If you are interested in starting a new, successful career, look no further than heating, ventilation and air conditioning. HVAC is an excellent place to start, according to the U.S. Bureau of Labor Statistics, which predicts careers in this industry will grow by 13 percent by 2028.
People interested in HVAC quickly discover why these careers are continuing to grow. One is federal incentives to upgrade to more energy-efficient comfort systems. Then there’s the discontinuation of R-22 Freon® refrigerants, which affects old models. Finally, there’s the ever-changing real estate market exacerbated by a property shortage that’s driven an increase in new construction homes.
A career that's increasingly in demand is an HVAC technician. Learn more about their skill set, how to become one and about how much you can expect to make.
What Does It Mean to Be an HVAC Technician?
A HVAC technician possesses the knowledge and skills to service heating and cooling systems. Most technicians will earn experience on equipment in both homes and commercial properties. And, most importantly, you’ll learn a great deal about:
Some are HVAC-R technicians, which means they also work with refrigeration.
Is There a Shortage of HVAC Technicians?
Experienced HVAC technicians are increasingly sought after because of an industry shortage of labor. This discrepancy is the result of several factors, like a higher rate of retirement and competition from other industries. There are also more young people seeking college degrees instead of a licensed trade like HVAC.
Is HVAC a Hard Career?
While HVAC can be physically demanding, it can also be very rewarding. As a technician you’ll need to be able to:
- Work in uncomfortable settings, like tight or messy spaces.
- Work in high or low temperatures since HVAC equipment is generally found outdoors.
- Work evenings, weekends and overtime throughout peak demand.
One of the biggest misconceptions about HVAC is that it’s a blue-collar career. In reality, you need an extensive skill set, specialized education and ongoing certification.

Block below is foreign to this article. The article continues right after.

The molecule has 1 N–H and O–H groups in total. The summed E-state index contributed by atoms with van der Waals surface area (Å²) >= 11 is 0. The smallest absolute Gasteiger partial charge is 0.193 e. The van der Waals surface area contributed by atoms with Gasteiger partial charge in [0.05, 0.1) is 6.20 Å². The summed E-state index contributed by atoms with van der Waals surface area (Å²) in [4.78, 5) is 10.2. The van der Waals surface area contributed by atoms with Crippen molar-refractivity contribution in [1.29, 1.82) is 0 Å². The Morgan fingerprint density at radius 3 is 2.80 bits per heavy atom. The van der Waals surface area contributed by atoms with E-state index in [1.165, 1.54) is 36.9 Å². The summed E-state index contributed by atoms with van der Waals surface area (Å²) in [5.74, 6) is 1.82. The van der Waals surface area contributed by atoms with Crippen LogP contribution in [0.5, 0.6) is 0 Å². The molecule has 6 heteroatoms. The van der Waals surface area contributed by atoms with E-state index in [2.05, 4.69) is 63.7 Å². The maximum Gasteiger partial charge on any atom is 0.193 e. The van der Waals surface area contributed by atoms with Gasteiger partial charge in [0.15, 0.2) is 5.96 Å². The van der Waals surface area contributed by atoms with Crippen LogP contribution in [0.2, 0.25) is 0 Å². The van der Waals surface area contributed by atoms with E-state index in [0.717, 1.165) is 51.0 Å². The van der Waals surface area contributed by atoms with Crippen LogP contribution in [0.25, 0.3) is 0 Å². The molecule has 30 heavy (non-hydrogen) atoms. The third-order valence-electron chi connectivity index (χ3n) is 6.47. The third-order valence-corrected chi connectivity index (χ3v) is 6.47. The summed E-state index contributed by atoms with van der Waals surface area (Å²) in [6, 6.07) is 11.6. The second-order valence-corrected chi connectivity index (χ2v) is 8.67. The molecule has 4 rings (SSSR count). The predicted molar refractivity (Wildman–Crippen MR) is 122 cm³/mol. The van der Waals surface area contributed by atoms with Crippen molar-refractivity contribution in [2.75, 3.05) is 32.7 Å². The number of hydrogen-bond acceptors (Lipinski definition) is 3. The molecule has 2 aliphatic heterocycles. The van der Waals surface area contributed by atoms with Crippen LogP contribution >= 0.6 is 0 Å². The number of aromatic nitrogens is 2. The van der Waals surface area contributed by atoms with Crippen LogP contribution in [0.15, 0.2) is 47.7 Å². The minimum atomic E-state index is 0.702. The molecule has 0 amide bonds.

It’s a smart career if you would like to:
- Avoid large amounts of student debt.
- Work outdoors instead of in an office.
- Have job security since HVAC positions can't be outsourced.
- Be your own boss and work toward starting your own successful business.
Is HVAC a Difficult Job?
You can't fully escape stress when on the job. HVAC technicians handle complex equipment and will occasionally have to endure cramped or uncomfortable working conditions. The proper experience and tools can help address any concerns. Additionally, paid training and a stable workload help people in the HVAC industry reduce some of the most common reasons for work-related stress.
Is HVAC Hard on Your Body?
Carrying heavy items and performing repetitive motions are both common during HVAC work. Getting to specialized types of equipment can be tiring. HVAC work can be very physical, and you may benefit from a healthy diet and exercise regimen to stay in good shape.
Are HVAC Careers at Risk Because of a Recession?
While a recession can affect any industry, HVAC is especially reliable due to the sheer popularity of heating and cooling equipment. Repairs and installation are always necessary, which means professionals in HVAC can often find work in many different cities.
Is HVAC a Good Career for the Future?
As HVAC equipment becomes more complex, professional servicing will become even more important. Newer models of heating and cooling systems use less energy or generate it from renewable sources such as solar and wind. Environmentally sustainable HVAC equipment will continue to grow in popularity, as will the need for experienced installers and technicians.
How to Become an HVAC Technician
To become an HVAC technician, you’ll need a high school diploma or GED on top of specialized training. Other, more specific (and higher paying) HVAC careers are dependent on additional education or certifications.
You can secure the needed certifications by enrolling in classes at a community college or trade school. How long it takes to become an HVAC technician varies from program to program, which is typically six months to two years. An employer may also require NATE certification. This refers to North American Technician Excellence, this industry-leading accreditation expands your technical knowledge to help you better serve customers.